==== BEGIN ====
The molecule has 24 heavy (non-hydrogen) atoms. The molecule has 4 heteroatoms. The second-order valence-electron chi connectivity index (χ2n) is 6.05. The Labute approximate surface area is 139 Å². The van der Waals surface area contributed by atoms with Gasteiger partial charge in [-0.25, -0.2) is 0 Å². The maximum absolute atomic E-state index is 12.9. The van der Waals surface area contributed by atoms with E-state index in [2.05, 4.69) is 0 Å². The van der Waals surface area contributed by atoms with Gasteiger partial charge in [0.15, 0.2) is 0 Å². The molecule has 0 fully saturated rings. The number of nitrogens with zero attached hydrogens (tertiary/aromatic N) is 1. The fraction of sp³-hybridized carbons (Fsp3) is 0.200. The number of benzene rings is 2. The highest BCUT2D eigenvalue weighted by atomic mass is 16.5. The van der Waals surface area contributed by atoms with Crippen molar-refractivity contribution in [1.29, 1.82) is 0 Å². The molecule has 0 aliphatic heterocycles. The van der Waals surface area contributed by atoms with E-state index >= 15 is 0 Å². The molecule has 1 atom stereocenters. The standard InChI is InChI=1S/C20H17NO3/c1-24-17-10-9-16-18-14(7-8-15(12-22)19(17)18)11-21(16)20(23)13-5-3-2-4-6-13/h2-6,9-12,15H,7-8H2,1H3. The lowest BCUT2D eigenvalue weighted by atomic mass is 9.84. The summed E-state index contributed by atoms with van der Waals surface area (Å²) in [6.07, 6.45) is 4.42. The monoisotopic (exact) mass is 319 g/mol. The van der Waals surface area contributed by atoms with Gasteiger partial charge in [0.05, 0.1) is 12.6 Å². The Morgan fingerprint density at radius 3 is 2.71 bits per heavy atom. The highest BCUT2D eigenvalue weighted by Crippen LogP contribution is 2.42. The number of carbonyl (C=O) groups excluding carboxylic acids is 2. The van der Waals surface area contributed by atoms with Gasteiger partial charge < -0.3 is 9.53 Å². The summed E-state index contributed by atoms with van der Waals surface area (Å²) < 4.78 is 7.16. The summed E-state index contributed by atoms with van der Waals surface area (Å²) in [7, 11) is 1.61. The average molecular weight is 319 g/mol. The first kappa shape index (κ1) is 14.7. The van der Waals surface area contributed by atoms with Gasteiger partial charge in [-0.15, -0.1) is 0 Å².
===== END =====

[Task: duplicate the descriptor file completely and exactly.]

The molecule has 24 heavy (non-hydrogen) atoms. The molecule has 4 heteroatoms. The second-order valence-electron chi connectivity index (χ2n) is 6.05. The Labute approximate surface area is 139 Å². The van der Waals surface area contributed by atoms with Gasteiger partial charge in [-0.25, -0.2) is 0 Å². The maximum absolute atomic E-state index is 12.9. The van der Waals surface area contributed by atoms with E-state index in [2.05, 4.69) is 0 Å². The van der Waals surface area contributed by atoms with Gasteiger partial charge in [0.15, 0.2) is 0 Å². The molecule has 0 fully saturated rings. The number of nitrogens with zero attached hydrogens (tertiary/aromatic N) is 1. The fraction of sp³-hybridized carbons (Fsp3) is 0.200. The number of benzene rings is 2. The highest BCUT2D eigenvalue weighted by atomic mass is 16.5. The van der Waals surface area contributed by atoms with Crippen molar-refractivity contribution in [1.29, 1.82) is 0 Å². The molecule has 0 aliphatic heterocycles. The van der Waals surface area contributed by atoms with E-state index >= 15 is 0 Å². The molecule has 1 atom stereocenters. The standard InChI is InChI=1S/C20H17NO3/c1-24-17-10-9-16-18-14(7-8-15(12-22)19(17)18)11-21(16)20(23)13-5-3-2-4-6-13/h2-6,9-12,15H,7-8H2,1H3. The lowest BCUT2D eigenvalue weighted by atomic mass is 9.84. The summed E-state index contributed by atoms with van der Waals surface area (Å²) in [6.07, 6.45) is 4.42. The monoisotopic (exact) mass is 319 g/mol. The van der Waals surface area contributed by atoms with Gasteiger partial charge in [0.05, 0.1) is 12.6 Å². The Morgan fingerprint density at radius 3 is 2.71 bits per heavy atom. The highest BCUT2D eigenvalue weighted by Crippen LogP contribution is 2.42. The number of carbonyl (C=O) groups excluding carboxylic acids is 2. The van der Waals surface area contributed by atoms with Gasteiger partial charge < -0.3 is 9.53 Å². The summed E-state index contributed by atoms with van der Waals surface area (Å²) < 4.78 is 7.16. The summed E-state index contributed by atoms with van der Waals surface area (Å²) in [7, 11) is 1.61. The average molecular weight is 319 g/mol. The first kappa shape index (κ1) is 14.7. The van der Waals surface area contributed by atoms with Gasteiger partial charge in [-0.15, -0.1) is 0 Å².